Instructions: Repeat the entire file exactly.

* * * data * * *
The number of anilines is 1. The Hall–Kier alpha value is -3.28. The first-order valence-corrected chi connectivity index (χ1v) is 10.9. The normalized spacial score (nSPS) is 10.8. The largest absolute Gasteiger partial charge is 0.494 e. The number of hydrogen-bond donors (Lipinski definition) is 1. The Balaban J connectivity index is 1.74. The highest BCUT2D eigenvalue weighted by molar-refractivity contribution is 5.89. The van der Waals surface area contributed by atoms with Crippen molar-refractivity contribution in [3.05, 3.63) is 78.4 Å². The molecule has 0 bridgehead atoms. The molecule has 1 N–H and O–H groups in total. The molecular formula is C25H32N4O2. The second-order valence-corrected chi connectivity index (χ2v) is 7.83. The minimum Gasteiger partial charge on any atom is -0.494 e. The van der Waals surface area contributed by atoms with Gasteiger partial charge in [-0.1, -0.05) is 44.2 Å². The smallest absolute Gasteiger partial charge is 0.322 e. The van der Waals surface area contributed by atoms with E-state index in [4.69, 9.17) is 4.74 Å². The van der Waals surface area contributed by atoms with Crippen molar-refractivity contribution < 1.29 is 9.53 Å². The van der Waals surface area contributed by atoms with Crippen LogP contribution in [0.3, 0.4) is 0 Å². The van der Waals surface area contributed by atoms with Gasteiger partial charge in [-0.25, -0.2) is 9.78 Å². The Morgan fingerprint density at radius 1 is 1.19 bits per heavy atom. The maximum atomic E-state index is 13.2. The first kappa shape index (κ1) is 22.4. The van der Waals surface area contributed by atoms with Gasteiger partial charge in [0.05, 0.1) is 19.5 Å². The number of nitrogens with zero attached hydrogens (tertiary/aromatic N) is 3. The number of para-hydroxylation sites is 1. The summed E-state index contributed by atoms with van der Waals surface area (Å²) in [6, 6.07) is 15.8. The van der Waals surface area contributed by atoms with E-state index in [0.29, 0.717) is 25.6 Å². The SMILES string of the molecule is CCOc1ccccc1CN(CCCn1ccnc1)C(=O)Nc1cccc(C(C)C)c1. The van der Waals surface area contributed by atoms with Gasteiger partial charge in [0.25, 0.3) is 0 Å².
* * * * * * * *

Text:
The number of anilines is 1. The Hall–Kier alpha value is -3.28. The first-order valence-corrected chi connectivity index (χ1v) is 10.9. The normalized spacial score (nSPS) is 10.8. The largest absolute Gasteiger partial charge is 0.494 e. The number of hydrogen-bond donors (Lipinski definition) is 1. The Balaban J connectivity index is 1.74. The highest BCUT2D eigenvalue weighted by molar-refractivity contribution is 5.89. The van der Waals surface area contributed by atoms with Crippen molar-refractivity contribution in [3.05, 3.63) is 78.4 Å². The molecule has 0 bridgehead atoms. The molecule has 1 N–H and O–H groups in total. The molecular formula is C25H32N4O2. The second-order valence-corrected chi connectivity index (χ2v) is 7.83. The minimum Gasteiger partial charge on any atom is -0.494 e. The van der Waals surface area contributed by atoms with Gasteiger partial charge in [-0.1, -0.05) is 44.2 Å². The smallest absolute Gasteiger partial charge is 0.322 e. The van der Waals surface area contributed by atoms with E-state index in [4.69, 9.17) is 4.74 Å². The van der Waals surface area contributed by atoms with Crippen molar-refractivity contribution < 1.29 is 9.53 Å². The van der Waals surface area contributed by atoms with Crippen LogP contribution in [0.3, 0.4) is 0 Å². The van der Waals surface area contributed by atoms with Gasteiger partial charge in [-0.25, -0.2) is 9.78 Å². The Morgan fingerprint density at radius 1 is 1.19 bits per heavy atom. The maximum atomic E-state index is 13.2. The first kappa shape index (κ1) is 22.4. The van der Waals surface area contributed by atoms with Gasteiger partial charge in [0.05, 0.1) is 19.5 Å². The number of nitrogens with zero attached hydrogens (tertiary/aromatic N) is 3. The number of para-hydroxylation sites is 1. The summed E-state index contributed by atoms with van der Waals surface area (Å²) in [6, 6.07) is 15.8. The van der Waals surface area contributed by atoms with E-state index in [0.29, 0.717) is 25.6 Å². The SMILES string of the molecule is CCOc1ccccc1CN(CCCn1ccnc1)C(=O)Nc1cccc(C(C)C)c1. The van der Waals surface area contributed by atoms with Gasteiger partial charge in [0.25, 0.3) is 0 Å².